When the dust settled, the US General Accounting Office - which was commissioned by Congress to investigate the impact of the event - estimated that the worm caused dollar losses between $100,000 and $10 million.  However the amount of time the report devotes to covering costs is relatively small compared to the amount of time it spends speculating on the implications of the incident: the real impact. As the first Internet-wide security event, it plainly revealed the dangers of the ad-hoc way the network was managed, and the dangers inherent to its decentralized nature.  These problems principally manifested themselves in the lack of a central command structure for dealing with network-wide problems, and the related difficulty of distributing critical information like patches (US GAO, 1989). Writing less than a month after the incident, and after having studied the response and the program itself, Eugene Spafford of Purdue University went out of his way to underscore how the decentralized nature of the the Internet, and the open nature of both it and Unix aided the spread of the worm while at the same time allowing it to be defeated fairly quickly (Spafford 1988).

By the morning of November 5th, the New York Times had determined Robert to be the author of the worm, and ran an article titled Author of Computer ‘Virus’ Is Son Of N.S.A. Expert on Data Security.  The night before, Robert had travelled home to meet with his parents and pursue legal advice.  Within days, Robert had legal representation, but it would be three years before he a would be sentenced and lose his appeal.  Having been found guilty on one felony count of violating the Computer Fraud and Abuse Act (CFAA), Robert was fined $10,000, and sentenced to three years probation and 400 hours of community service.

The case was far from trivial however, as it was the first jury test of the CFAA which had only been enacted in its then current form in 1986.  Resoundingly, the case demonstrated that for a successful CFAA prosecution it was not necessary to show that a defendant intended to cause damage, or mens rea (Mello, 1993, p.270).  The case was also widely considered to have brought to light a schism in the Computer Science and Internet communities.  It was thought that one camp saw Robert’s action - though perhaps somewhat botched - as having been generally positive for the community by driving home the importance of security.  Bob Morris, for example, had been writing and giving talks for years trying to draw attention to what was perceived by some as a potentially catastrophic lack of interest in security.  Among those who in some way lent their support to Robert during the trial were Ken Thompson, Fred Grampp, Doug McIlroy and Jim Reeds, all of Unix fame (Hafner & Markoff, 1995, p.336).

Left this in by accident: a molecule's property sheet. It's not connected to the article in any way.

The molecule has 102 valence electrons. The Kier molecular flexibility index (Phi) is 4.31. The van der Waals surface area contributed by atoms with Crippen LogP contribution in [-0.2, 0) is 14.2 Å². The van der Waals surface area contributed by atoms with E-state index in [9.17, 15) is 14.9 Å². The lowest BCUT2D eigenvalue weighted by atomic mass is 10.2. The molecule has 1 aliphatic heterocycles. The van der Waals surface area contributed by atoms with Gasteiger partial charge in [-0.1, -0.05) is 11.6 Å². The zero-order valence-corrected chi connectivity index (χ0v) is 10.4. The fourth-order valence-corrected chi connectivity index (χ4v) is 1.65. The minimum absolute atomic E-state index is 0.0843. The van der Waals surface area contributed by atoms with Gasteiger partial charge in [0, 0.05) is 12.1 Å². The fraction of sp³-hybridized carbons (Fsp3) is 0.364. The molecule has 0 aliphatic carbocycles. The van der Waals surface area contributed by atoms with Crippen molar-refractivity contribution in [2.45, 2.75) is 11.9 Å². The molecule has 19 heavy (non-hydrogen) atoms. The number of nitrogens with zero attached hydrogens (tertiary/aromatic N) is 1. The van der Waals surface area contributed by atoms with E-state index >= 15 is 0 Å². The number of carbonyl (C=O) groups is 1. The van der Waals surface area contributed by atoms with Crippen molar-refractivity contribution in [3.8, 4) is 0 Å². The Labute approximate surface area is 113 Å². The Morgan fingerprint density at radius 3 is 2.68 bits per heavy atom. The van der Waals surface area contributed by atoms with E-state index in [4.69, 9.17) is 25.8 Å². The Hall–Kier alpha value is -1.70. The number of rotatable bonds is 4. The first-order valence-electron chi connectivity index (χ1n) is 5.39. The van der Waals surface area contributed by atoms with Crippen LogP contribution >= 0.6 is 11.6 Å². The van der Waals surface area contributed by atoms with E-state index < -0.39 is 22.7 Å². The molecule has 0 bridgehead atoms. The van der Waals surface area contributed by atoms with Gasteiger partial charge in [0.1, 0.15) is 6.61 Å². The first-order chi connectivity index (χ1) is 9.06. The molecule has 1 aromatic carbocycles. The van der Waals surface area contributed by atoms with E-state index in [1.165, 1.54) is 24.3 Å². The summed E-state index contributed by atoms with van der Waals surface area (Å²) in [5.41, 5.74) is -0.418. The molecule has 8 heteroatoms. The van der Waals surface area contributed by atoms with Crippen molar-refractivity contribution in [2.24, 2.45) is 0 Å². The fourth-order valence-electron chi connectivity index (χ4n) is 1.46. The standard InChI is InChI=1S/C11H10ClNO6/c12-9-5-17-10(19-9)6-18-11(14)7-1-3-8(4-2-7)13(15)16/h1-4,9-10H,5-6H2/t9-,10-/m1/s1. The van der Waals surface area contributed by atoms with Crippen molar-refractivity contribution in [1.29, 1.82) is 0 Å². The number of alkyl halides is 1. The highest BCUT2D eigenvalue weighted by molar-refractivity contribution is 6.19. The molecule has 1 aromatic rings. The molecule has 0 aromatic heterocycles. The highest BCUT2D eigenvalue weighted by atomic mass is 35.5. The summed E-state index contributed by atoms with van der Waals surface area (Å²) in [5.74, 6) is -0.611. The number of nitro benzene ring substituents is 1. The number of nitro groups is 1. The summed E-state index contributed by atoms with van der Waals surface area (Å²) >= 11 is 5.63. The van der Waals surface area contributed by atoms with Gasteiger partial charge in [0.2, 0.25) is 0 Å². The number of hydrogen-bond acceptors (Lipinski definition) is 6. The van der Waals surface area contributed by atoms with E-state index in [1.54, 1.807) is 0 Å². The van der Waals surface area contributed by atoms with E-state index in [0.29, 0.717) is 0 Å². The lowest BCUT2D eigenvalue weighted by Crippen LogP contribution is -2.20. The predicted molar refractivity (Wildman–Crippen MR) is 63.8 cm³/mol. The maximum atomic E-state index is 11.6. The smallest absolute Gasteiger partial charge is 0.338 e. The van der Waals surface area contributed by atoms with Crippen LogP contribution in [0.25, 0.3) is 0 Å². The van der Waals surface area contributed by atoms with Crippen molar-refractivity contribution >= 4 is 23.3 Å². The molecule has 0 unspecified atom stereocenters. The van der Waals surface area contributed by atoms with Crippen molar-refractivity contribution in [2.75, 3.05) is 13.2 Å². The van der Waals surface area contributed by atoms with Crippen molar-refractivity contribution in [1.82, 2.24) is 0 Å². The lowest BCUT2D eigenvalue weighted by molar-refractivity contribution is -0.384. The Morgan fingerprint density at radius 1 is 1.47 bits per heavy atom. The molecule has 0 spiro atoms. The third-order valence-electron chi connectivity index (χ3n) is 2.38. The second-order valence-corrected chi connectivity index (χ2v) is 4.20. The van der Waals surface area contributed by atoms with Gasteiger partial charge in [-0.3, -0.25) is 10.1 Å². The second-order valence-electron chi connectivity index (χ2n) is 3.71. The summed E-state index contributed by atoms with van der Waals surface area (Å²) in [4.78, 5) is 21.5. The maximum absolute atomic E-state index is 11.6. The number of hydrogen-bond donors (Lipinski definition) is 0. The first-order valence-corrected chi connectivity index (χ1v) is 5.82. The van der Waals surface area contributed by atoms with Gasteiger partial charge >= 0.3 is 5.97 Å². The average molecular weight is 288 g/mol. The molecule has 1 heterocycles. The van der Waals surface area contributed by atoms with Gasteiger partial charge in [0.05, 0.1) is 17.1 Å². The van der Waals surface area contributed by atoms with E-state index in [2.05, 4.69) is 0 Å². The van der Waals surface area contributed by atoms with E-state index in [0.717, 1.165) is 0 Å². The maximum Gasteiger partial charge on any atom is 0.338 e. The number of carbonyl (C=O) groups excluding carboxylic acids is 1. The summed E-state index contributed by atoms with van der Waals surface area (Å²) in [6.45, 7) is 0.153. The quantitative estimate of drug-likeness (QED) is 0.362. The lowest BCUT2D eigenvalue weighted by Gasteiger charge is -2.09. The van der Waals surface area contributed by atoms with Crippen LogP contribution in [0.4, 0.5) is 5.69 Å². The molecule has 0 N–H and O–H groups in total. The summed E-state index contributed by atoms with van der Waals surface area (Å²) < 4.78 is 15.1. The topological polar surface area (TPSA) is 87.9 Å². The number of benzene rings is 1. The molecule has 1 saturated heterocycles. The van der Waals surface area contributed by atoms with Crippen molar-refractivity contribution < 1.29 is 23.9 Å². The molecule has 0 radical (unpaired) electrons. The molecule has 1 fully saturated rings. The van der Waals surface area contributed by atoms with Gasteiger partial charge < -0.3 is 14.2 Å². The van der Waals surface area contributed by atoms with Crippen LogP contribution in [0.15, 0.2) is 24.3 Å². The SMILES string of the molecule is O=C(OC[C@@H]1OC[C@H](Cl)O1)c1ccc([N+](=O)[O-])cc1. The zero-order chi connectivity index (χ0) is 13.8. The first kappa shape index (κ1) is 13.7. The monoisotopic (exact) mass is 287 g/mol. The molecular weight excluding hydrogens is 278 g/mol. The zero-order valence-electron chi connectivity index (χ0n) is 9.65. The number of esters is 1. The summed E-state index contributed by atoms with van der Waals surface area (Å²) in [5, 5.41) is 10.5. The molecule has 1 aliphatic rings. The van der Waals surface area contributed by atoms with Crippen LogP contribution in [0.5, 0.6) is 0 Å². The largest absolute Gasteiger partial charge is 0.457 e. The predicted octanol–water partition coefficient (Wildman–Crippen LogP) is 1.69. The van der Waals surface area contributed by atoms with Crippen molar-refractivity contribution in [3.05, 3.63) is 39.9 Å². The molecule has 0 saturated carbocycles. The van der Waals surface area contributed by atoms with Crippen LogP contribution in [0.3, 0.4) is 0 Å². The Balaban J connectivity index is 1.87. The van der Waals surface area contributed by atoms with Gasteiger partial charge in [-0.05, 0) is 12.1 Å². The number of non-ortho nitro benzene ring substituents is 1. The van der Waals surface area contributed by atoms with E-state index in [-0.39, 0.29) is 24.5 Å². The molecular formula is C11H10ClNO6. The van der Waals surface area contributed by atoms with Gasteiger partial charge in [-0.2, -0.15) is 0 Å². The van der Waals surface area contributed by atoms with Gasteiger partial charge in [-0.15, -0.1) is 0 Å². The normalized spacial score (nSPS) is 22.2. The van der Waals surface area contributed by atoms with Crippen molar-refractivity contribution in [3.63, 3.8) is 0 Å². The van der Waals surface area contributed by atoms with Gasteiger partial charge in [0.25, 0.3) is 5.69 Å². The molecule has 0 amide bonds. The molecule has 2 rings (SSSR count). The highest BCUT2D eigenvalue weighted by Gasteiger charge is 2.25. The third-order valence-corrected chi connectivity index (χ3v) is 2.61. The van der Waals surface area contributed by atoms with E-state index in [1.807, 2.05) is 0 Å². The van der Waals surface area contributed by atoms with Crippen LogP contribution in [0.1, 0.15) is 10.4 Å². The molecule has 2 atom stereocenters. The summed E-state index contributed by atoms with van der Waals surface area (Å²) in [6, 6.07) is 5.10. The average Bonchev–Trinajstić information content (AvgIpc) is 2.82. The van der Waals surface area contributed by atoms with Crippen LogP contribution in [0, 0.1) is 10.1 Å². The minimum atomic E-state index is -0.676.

The supposed alternative camp consisted of people who saw Robert’s actions as inherently criminal and dangerous.  Some thought that he should serve some jail time, at least in part to dissuade others from similar acts. A false, but widely cited remark typifies this position, and the degree to which the division in the community was blown out of proportion.  Purdue’s Spafford - who after the worm’s release became an ethicist and toured the US lecturing on computer security and ethics - was misrepresented in an Association for Computing Machinery (ACM) article as having said that any technology firm that hired Robert should be boycotted (Hafner & Markoff, 1995, p.346) (Spafford, 1991).  As a member of the Computer Science community, this stood in stark contrast to the much more moderate line being taken by the likes of Thompson.

This confusion, abundant differing opinions regarding Robert’s criminality or lack thereof, and the general lack of consensus as to what the Computer Science community felt about it underlines the reason that the ‘Morris Worm’ became so famous.  The story of modern computer security, for many intents and purposes, starts with Robert T. Morris. Within days, his worm brought computer security into the mainstream in a way that years of his father’s traditional evangelizing had been unable to.

In language which wholly debunks the apocryphal anger Spafford felt toward Robert after the worm incident, Spafford, in a 2008 interview with Network World remarked “I think [Robert] should even be considered for a pardon because since then he's done nothing in his career to take advantage or to gain stature from the incident. He was contrite. . . . He has gone on to have a productive career." (Marsan, 2008)  Following the worm debacle, Robert went on to co-found Viaweb - which was purchased by Yahoo for $49 million and rebranded ‘Yahoo! Store’ - and Y-Combinator, earn his Ph.D from Harvard and become a tenured professor of Electrical Engineering and Computer Science at MIT (Quistgaard, 1998).



  • Graham, Paul. 2005. "The Submarine".
  • Hafner, K., & Markoff, J. (1995). Cyberpunk: Outlaws and Hackers on the Computer Frontier. New York: Simon & Schuster.
  • Marsan, Carolyn. 2008. "Where Is Robert Morris Now?". Network World.
  • Quistgaard, Kaitlin. 1998. "Yahoo Buys Portal-Puzzle Piece". WIRED.
  • Santoro, Thomas, M. Stuart Lynn, Ted Eisenberg, Don Holcomb, Juris Hartmanis, and David Gries. 1989. "The Cornell Commission: On Morris And The Worm". Ithaca, NY.
  • Seeley, Donn. 1988. "A Tour Of The Worm". Cs.Unc.Edu.
  • Spafford, Eugene. 1988. "The Internet Worm Program: An Analysis". West Lafayette, Indiana: Purdue University.
  • Spafford, Eugene. 1991. “Three Letters on Computer Security and Society”. West Lafayette, Indiana: Purdue University.
  • Susan M. Mello, "Administering the Antidote to Computer Viruses: A Comment on United States v. Morris," Rutgers Computer & Technology Law Journal 19, no. 1 (1993): 259-280
  • U.S. Government Accounting Office. Computer Security: Virus Highlights Need for Improved Internet Management.  GAO/IMTEC-89-57. Washington, DC, 1989.